Even with the evolution of the digital world, the role of the estate agent remains imperative to transactions
Digital disruption has shaken the estate agency world, revolutionising every aspect within it. But bosses say traditional methods and elements – including estate agent services and print media advertising – cannot be done away with, and should instead be integrated with technological advancement.
Three years ago, when property disruptors began making waves in South Africa, the attitude among traditionalists was “they won’t take much of the pie” and “they won’t be around for long”.
But now, a few years down the line, traditional players are waking up to the fact technology is here to stay. So much so, that big players have acquired stakes in start-up technology property companies.
The past 12 months will certainly be seen as a time in which old-school players decided to take a leap into the digital world. PropertyFox, for instance, was the first digital player to receive a substantial investment from a traditional industry player when SA Home Loans took a 49% stake in the business in, November 2017. Recently disruptor HouseMe, the online rental specialist, signed a collaboration with Gumtree.
And this year Pam Golding Properties acquired the low-commission digital estate agency Eazi.com. But, say the traditionalists – and even some of the tech companies – property professionals are still relevant, and likely to ensure the process of buying and selling a home is “successful, less stressful, and more financially profitable”.
Rather than being afraid of being replaced by technology and knee-jerk reactions about eliminating the digital competition, Mike Greeff, chief executive Greeff Christie’s International Real Estate, says the real estate industry should consider effectively using the tools and the technology available to do what it does even better.
“Technology is not just about making our lives easier, but also enables us, as a modern real estate business, to make the clients’ experience as effortless and enjoyable as possible.”
Greeff says attending an Inman Connect Real Estate Conference in San Francisco earlier this year opened his eyes to the impact technology is having on the traditional real estate landscape. However, he believes technology and the traditional way of doing things can and should co-exist.
“Technological advancement should not, for instance, detract from the importance of print in real estate companies’ communication strategies,” says Greeff, whose company has its own glossy print and online magazine, Outlook. It also has a big print footprint nationally. “Reports, for instance, of the demise of print media as a marketing and advertising medium have proven to be unnecessarily alarmist.”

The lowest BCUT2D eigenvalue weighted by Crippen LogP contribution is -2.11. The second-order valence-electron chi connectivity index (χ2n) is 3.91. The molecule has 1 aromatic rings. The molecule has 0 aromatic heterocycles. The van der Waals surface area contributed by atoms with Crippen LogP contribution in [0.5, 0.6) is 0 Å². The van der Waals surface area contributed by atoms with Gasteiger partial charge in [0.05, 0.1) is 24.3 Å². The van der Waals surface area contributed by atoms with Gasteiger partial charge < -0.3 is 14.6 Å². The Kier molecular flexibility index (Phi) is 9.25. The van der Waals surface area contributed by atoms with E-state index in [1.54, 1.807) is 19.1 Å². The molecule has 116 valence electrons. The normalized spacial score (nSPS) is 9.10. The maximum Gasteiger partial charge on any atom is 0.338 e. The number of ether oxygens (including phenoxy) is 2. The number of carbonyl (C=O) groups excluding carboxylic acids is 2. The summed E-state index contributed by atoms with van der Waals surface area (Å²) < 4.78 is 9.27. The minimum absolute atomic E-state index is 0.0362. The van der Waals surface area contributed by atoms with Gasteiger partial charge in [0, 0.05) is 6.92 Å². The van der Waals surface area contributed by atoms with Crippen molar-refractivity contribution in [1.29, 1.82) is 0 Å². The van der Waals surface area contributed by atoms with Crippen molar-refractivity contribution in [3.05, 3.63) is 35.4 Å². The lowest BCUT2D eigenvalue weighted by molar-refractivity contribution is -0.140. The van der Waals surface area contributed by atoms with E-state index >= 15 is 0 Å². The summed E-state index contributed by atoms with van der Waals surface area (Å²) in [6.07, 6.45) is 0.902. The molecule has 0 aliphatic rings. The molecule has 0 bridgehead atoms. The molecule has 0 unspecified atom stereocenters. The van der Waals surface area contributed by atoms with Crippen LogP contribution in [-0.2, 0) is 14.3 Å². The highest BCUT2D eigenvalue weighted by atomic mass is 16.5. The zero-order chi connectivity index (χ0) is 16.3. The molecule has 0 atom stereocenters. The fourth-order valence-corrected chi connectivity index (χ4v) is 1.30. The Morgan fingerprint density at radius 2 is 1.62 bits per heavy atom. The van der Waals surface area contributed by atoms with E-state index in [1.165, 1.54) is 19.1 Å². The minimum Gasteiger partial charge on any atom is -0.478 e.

He believes the medium is “effective at targeted messaging and is important for brand awareness”, and is one example of how the old and new can work well together.
Just Property chief executive Paul Stevens says innovations which disrupt industries often work for the good of society as a whole, but while the traditional way of selling properties is “forever changed”, he agrees there is still a great need for human contributions in the property transaction.
“The agencies that survive the digital disruption will be those offering excellent personal service and peace of mind that no website can match.”
Crispin Inglis, chief executive of digital agency PropertyFox, says the fact traditionalists have come on board to digital shows “a strong endorsement” of the affordability, transparency and efficiency that digital can bring to the market.
He says: “It is another big nod from established players in the direction of affordable digital property transactions”.
But while there is no question that technology is going to play an ever-increasing role in the residential real estate world, Andrew Golding, chief executive Pam Golding Properties, says: “The modern agent needs to, among other skills, provide insight, wisdom and personal value way beyond the basic contractual needs of a transaction. It boils down to the need for a trusted adviser. That is what a real estate agent provides, and which technology will never provide.”
Agents offer buyers free help
Most house sellers choose to work through an agent, but it is worthwhile for buyers to do the same, says Adrian Goslett, regional director and chief executive Re/Max of Southern Africa.
“Considering how easy technology has made it for us to search for a home ourselves, many people feel it is not worth involving an estate agent to help with the buying process.”
Goslett says the key advantages of using an agent include:
- Agents do not charge buyers a fee. All the work they do for a buyer is free.
- Agents save you time sifting through listings, physical and online.
- They have insider knowledge of the area and local properties, and often know about properties coming to the market before they have been listed.
- Experienced agents can often intuit what sort of home a buyer is seeking, even when the buyer is vague.
- Experienced real estate agents have vital negotiating skills.